legislation. there's no conditional use requirement to have this. a lot of people today want to have food, drink, and be able to have some music. how can we get the limited live entertainment excluded from the know amplified or no live entertainment excluded on the transfers? >> that is going to mostly driven locally. most of the conditions you'll ever see on an abc license are because we rely, to a great extent, on the police department and local officials to determine what is best for their communities. i'm not trying to pin this on you guys or blame you guys, but we do try to work with you. we do not tend to want to overrule the police department very often. now that said, i get a fair number of petitions and appeals to me. typically, they are from the neighbors. i want to see that there is actually a practical problem posed -- that the condition is there to solve, not that this is the way the things have been or maybe there's someone who is satisfied by what is potentially wrought by having live entertainment. it is always a case by case. generally, very deferential -- i am very defer
prostitution rings and cracked galore going on pretty much. it used to be thursday through monday. i started to work there since i was 16. i am asking the sheriff's offices or the state office or my third cousin barack obama to look it up. so that needs to be shutdown real soon. they run all kinds of drugs out of there. the chief of police backed by asian mafia, ed lee they don't mind at all. [speaker not understood] i hear that the sheriff is going to do something about it and jerry brown has our back and so did obama. so the whole office should be further investigated and we want to support our local businesses. i would suggest that anyone who loves local businesses -- i hear on good authority there will be six new supreme court justices because they are just not doing their job. thank you. >> any other public comment that is not on today's agenda? seeing none, public comment is closed. next item. >> commissioners, you are now on item 5, discussion and briefing -- mr. president, would you like to take items 5 and 6 together? >> sure. >> item 5 discussion and briefing on superviso
take this opportunity to use the west -- the restaurant and find your own way. thank you. -- rest room and find your own way. thank you.
torrez to join us again on stage, joaquin will be introducing the mayor and if i can ask my fellow committee members to also join us on stage. joaquin. >> thank you very much i have to say as director the mayor's oches of neighborhood services it's refreshing to have a mayor so dedicated to couldn't and it makes my job easier when our people in the community want to feel our elected efficients make our needs and it's in physical presence and i have had the great pleasure of serving under our mayor lee who i would like to make a invite to make a few remarks in honor or of arab heritage month here in san francisco. >> thank you, thank you joaquin, thank you, welcome to our orange city hall. i want to welcome everybody here this fourthth animal america arab month of separation and it's my pleasure to join us here and many of us know that we are such a lucky city, and we are lucky because people around their world make their way to fraction, find hopey until the city they know that we celebrate our diversity and find strength in the different cultures that pretend together and now
would like to call up two of our committee members on stage if you could all join us please, and if you could all give them a big round of applause so my name is shady and i work with themary's city ever services here in city call hall and i want to welcome great a i think this thure we programmed over ten institutions in the city of san francisco including the air film festival the arab culture and committee center but also with the tamp pais public library to have two events showcasing the rich arab america culture that exists here in the city of san francisco and i want to thank you all for coming and i want to introduce joaquin for resident who ska great member of our community and has helped organize this event. (applause). . thank you very much and good evening everyone on behalf of mayorly who will be joining us in a few moments i want to say thanks to all of you for being here tonight it's always a pleasure for you go to welcome the community into city hall - because you remind us our purpose in government so to serve and you you certainly bring life and culture and community in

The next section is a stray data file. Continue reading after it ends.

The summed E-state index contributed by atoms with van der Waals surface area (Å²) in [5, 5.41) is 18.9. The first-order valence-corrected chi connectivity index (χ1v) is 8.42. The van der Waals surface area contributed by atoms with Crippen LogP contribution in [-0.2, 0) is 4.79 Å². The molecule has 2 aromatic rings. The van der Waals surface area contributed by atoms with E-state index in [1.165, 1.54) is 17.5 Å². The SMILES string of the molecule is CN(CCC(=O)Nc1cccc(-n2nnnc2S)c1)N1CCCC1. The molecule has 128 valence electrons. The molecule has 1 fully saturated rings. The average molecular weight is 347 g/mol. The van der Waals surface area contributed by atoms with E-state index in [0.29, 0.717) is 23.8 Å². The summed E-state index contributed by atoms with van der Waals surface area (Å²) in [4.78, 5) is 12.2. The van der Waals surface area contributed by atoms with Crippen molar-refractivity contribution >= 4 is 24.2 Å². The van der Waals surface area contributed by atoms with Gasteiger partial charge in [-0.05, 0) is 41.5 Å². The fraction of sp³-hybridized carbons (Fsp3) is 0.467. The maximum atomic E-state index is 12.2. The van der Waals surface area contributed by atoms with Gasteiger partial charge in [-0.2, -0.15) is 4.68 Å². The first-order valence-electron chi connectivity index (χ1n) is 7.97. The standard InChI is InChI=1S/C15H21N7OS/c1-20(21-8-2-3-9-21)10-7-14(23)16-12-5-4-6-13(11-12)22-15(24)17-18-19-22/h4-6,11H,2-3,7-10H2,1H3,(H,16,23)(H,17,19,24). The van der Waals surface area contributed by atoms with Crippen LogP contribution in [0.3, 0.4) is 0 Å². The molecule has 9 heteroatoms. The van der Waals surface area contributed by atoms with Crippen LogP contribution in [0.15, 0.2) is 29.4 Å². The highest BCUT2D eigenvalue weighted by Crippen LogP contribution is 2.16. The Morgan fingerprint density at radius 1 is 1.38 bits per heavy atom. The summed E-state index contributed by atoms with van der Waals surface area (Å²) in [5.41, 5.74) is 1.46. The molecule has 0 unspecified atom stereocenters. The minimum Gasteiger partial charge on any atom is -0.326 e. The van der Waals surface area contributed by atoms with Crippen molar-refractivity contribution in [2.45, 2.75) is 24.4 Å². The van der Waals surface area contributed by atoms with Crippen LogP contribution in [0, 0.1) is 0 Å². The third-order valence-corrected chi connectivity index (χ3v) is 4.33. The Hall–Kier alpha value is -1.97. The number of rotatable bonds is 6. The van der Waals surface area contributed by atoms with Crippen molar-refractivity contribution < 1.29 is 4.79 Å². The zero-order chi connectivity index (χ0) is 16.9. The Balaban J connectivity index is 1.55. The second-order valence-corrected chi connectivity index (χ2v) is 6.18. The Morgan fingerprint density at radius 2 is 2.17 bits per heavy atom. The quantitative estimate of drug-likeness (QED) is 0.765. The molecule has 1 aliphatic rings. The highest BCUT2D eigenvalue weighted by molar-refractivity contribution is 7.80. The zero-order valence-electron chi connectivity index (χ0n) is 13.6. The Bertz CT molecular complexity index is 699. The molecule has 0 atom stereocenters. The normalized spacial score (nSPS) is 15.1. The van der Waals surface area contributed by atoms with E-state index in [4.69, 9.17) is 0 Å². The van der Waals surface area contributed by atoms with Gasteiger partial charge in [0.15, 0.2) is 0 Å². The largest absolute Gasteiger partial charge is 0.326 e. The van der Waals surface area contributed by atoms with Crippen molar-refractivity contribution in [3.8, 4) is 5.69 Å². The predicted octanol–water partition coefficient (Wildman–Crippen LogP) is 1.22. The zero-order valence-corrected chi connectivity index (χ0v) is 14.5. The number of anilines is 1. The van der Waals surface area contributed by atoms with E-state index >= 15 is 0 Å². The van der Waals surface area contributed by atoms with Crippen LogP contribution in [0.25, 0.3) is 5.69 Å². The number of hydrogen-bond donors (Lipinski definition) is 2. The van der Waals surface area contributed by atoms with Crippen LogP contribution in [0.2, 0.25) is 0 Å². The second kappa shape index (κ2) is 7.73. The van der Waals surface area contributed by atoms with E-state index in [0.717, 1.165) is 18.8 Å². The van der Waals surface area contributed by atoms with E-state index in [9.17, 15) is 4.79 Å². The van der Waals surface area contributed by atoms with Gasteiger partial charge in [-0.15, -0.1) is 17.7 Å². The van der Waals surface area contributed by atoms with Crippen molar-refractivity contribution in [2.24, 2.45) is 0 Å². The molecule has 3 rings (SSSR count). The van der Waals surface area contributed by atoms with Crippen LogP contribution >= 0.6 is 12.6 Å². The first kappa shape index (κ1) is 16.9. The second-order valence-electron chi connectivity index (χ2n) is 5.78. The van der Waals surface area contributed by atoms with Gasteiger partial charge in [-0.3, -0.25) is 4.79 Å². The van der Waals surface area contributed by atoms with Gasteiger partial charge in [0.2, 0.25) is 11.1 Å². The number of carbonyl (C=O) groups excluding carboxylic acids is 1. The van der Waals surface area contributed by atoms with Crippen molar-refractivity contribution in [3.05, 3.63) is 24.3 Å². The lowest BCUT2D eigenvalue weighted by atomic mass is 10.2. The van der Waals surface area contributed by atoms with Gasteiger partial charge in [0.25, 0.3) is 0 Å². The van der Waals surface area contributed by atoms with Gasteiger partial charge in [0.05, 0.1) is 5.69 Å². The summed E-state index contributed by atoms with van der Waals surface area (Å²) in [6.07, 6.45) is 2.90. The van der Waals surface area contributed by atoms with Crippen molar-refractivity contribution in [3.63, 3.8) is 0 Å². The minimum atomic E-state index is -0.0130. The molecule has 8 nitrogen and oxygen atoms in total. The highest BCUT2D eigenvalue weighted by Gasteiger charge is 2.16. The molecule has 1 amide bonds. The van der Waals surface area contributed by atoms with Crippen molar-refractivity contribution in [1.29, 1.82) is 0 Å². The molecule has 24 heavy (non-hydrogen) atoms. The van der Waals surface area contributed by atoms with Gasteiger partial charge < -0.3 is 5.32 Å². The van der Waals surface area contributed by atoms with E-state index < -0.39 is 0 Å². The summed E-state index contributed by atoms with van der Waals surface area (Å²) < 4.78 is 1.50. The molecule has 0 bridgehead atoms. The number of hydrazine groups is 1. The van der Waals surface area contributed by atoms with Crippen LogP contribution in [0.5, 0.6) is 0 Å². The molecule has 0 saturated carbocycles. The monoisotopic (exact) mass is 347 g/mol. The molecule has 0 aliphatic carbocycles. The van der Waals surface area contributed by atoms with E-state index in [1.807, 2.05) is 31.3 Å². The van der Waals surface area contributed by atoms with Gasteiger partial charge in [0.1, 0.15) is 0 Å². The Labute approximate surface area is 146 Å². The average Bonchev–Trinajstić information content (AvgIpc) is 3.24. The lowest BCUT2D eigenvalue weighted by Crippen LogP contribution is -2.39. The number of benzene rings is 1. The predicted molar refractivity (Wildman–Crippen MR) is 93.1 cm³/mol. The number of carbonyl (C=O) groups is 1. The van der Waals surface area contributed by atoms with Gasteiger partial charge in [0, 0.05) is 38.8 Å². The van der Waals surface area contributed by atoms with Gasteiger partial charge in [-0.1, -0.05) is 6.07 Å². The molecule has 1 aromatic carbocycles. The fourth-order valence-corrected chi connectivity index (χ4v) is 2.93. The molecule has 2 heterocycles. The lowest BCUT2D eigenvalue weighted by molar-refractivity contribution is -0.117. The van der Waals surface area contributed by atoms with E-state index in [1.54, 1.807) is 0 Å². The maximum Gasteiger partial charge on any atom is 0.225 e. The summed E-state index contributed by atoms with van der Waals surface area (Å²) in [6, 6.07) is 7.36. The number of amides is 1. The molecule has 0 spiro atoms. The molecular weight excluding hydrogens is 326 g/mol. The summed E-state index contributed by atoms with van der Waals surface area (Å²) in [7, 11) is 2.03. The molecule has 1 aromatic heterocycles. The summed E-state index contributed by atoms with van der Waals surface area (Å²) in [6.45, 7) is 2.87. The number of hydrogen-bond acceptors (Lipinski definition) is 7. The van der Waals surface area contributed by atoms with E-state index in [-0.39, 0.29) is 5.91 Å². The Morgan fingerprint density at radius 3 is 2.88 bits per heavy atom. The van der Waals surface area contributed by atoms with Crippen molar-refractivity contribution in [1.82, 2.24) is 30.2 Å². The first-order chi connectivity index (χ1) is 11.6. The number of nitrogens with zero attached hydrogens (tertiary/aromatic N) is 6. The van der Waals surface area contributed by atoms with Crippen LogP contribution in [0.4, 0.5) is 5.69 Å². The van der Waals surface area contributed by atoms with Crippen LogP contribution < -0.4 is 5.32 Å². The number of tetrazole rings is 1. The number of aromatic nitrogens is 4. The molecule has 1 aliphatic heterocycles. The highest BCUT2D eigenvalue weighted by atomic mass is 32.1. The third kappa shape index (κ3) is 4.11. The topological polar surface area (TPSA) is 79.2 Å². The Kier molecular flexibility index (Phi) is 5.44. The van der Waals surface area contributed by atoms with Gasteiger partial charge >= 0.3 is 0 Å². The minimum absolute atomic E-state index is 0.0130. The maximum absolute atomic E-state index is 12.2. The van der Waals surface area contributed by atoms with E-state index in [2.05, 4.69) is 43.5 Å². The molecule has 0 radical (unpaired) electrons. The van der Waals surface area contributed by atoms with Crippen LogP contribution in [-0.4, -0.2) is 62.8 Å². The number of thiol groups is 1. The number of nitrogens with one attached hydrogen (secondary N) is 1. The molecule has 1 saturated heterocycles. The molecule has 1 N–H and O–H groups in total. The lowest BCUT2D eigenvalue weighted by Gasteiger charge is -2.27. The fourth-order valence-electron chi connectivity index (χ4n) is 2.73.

on stage if you could all join us please, and if you could all give them a big round of applause so my name is shady and i work with themary's city ever services here in city call hall and i want to welcome great a i think this thure we programmed over ten institutions in the city of san francisco including the air film festival the arab culture and committee center but also with the tamp pais public library to have two events showcasing the rich arab america culture that exists here in the city of san francisco and i want to thank you all for coming and i want to introduce joaquin for resident who ska great member of our community and has helped organize this event. (applause). . thank you very much and good evening everyone on behalf of mayorly who will be joining us in a few moments i want to say thanks to all of you for being here tonight it's always a pleasure for you go to welcome the community into city hall - because you remind us our purpose in government so to serve and you you certainly bring life and culture and community into our very state halls and bring life to us, so thank
in the heart of san francisco. this is just really a big, community win and a celebration for us all. >> to learn more about the helen diller playground in dolores park, go to sfrecpark.org.
say, "i won't use any water, it's too expensive." we have about 25% of our population that's at or below the poverty line, so you have to look at rate structures that are tiered so the people can pay their bills. franklin: we would love to have something like 75% federal money. we do get some federal aid and we are thankful, but on the other hand, we're paying for this primarily with new rates. we have increased our rates to among the highest in america. but not nearly as much as if we hadn't passed a one-cent sales tax dedicated to water and sewer infrastructure. hunter: that sales tax counts for about a third of the revenue of the department right now. franklin: we got 75% of the voters to agree to tax themselves so that their children and their children's children could have clean water because we're investing in it now. hunter: there were no alternatives. the infrastructure was in dire straits. a lot of people didn't want to believe it had to be done, but it had to be done. what came out of those lawsuits by the upper chattahoochee river keeper were two consent decrees,